CNN: A ‘mind boggling’ tax break was meant to help the poor. But trendy areas are winning too
A plywood fence hides what remains of a small daycare center, coffee shop and auto body place that were demolished last month at 6th and Hobart Street in Koreatown, one of Los Angeles’ fastest-developing neighborhoods.
It’s a few blocks from the sleek Line hotel and just off busy Wilshire Boulevard, a strip dotted with luxury apartment complexes and construction work on a new subway line. The site is slated to become a Hyatt Centric hotel — and if all goes according to plan, it will also save its investors a tidy sum because of a massive new tax incentive program born from President Donald Trump’s Tax Cuts and Jobs Act a year and a half ago.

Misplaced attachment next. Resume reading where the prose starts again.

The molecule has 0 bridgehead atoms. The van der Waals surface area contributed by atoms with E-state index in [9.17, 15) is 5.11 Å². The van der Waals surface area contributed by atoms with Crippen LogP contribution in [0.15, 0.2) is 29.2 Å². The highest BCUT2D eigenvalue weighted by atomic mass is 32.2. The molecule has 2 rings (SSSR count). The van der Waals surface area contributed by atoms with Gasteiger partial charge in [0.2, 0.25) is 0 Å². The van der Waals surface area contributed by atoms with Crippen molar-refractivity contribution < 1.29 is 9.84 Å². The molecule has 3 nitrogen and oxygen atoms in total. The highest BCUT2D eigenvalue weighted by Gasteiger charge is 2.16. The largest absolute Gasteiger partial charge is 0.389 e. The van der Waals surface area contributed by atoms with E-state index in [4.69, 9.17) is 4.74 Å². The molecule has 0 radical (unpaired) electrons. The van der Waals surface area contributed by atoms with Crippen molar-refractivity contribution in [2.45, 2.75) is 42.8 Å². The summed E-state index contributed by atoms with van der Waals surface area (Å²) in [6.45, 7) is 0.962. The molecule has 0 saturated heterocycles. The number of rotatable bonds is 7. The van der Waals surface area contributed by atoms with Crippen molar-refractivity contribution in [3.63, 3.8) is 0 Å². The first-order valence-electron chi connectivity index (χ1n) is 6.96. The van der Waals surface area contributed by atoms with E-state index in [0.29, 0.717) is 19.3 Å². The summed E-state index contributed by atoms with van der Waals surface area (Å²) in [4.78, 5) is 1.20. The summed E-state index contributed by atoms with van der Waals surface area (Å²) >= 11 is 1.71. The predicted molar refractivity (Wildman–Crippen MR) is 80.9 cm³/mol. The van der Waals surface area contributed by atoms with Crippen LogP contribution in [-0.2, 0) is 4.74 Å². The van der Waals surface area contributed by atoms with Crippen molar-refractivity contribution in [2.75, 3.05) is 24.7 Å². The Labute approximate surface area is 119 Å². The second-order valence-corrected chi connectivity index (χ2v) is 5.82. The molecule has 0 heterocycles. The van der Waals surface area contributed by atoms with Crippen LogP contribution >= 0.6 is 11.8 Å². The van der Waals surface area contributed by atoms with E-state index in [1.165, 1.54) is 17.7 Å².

That law made it substantially cheaper to back either real estate projects or operating businesses in one of 8,764 low-income, high-poverty census tracts across the country that have been designated “Opportunity Zones.” One in ten Americans now live in one of the zones, which were chosen by state governors out of the thousands of eligible tracts; they span downtowns, rural areas and desperately poor neighborhoods — as well as upscale urban playgrounds.